Hearing impairment is a common chronic health condition of older age that has been linked to adverse changes in social and emotional well-being. Steeply sloping, high-frequency hearing loss (HFHL) is the most common sensorineural hearing loss profile for middle-aged and older adults with a past history of noise exposure. A common complaint of subjects with HFHL relates to a difficulty understanding speech in fluctuant background noise. Individual thresholds for recognizing speech in noise vary widely, are not well predicted from the audiogram, and are not reliably improved by amplification. The underlying motivation for this project is to identify physiological and perceptual biomarkers that more accurately predict speech in noise recognition in subject with HFHL, as compared to age-matched subjects with normal hearing (NH). Our underlying hypothesis is that impaired speech in noise processing for subjects with HFHL can be predicted from abnormal neural coding of low-frequency signals, where thresholds are normal.
In Aim 1, we employ a series of physiological and psychophysical tests to identify the stage of neural processing (from auditory nerve to cortex) and mode of neural processing (from the auditory nerve compound action potential to subcortical encoding of stimulus fine structure) that most directly map onto speech in noise outcomes in HFHL and NH subjects. To further probe the linkage between neural processing of low-frequency signals and speech in noise recognition, we will employ a new approach to enhance speech in noise processing through an immersive, closed-loop audiomotor software training interface. Our preliminary data suggest that speech in noise recognition can be significantly improved in subjects with sensorineural hearing loss that were randomly assigned to closed-loop audiomotor training, as compared to subjects assigned to a placebo auditory training interface. However, it is not known which physiological and perceptual predictors of speech processing are also modified to support a change in speech recognition thresholds.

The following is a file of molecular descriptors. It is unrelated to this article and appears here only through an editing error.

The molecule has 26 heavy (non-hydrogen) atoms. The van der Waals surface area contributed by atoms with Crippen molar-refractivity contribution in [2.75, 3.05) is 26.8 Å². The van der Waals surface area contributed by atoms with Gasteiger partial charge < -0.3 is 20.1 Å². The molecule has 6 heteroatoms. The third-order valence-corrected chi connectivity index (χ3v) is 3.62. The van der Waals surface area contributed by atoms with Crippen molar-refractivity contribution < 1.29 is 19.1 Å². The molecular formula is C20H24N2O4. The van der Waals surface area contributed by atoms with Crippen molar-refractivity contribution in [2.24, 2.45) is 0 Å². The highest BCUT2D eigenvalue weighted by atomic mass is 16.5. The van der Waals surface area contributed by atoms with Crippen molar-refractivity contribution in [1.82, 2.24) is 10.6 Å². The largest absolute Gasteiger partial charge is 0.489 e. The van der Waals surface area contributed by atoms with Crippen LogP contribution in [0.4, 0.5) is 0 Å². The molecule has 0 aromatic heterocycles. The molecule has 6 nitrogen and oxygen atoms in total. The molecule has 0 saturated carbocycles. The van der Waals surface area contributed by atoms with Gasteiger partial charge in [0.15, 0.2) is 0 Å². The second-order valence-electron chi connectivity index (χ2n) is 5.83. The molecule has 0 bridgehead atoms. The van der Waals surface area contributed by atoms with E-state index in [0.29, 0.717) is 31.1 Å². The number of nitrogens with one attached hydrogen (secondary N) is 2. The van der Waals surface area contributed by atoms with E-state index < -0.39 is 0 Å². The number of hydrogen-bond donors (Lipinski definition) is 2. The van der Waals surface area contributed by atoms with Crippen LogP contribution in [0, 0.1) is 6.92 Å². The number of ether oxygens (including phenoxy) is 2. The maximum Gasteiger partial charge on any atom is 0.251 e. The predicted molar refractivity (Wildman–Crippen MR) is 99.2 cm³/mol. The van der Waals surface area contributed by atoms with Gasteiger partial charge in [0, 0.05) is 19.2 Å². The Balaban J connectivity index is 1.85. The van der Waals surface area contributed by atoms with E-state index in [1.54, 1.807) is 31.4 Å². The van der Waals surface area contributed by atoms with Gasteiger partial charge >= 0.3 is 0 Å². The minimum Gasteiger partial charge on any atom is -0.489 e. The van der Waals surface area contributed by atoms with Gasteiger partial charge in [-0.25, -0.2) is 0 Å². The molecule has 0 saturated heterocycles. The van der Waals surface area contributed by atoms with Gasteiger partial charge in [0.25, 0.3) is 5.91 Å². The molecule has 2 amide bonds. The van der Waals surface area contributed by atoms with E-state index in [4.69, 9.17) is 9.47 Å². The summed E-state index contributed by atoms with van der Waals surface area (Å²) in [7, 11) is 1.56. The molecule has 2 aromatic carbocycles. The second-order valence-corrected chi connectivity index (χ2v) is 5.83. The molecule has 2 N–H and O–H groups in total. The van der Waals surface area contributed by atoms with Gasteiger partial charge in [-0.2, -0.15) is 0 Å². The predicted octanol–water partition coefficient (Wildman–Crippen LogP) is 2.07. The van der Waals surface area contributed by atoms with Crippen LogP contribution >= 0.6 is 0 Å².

Aim 2 will address this point through a randomized, double-blind placebo-controlled study design that will compare the neural and physiological predictors of speech processing before training, after training and at a follow-up test after training has been discontinued. By identifying the biomarkers of neural processing that not only predict speech outcomes in a baseline condition, but also track dynamic shifts in speech processing over the course of an intervention, these studies may identify the most robust neural predictors of speech in noise processing as well as possible targets for future therapies.
Understanding speech in background noise is vital for communication but is among the first aspects of hearing to fail with advanced age or excess environmental noise exposure. This project will identify neural and perceptual biomarkers that most accurately predict difficulties understanding speech in noise in older individuals with normal hearing and high-frequency hearing loss. In a longitudinal study, we will train subjects with immersive action `audio game' software and determine how temporary boosts in speech intelligibility are supported by shifts in underlying neural and perceptual sound processing.
|Wu, P Z; Liberman, L D; Bennett, K et al. (2018) Primary Neural Degeneration in the Human Cochlea: Evidence for Hidden Hearing Loss in the Aging Ear. Neuroscience :|
|Whitton, Jonathon P; Hancock, Kenneth E; Shannon, Jeffrey M et al. (2017) Audiomotor Perceptual Training Enhances Speech Intelligibility in Background Noise. Curr Biol 27:3237-3247.e6|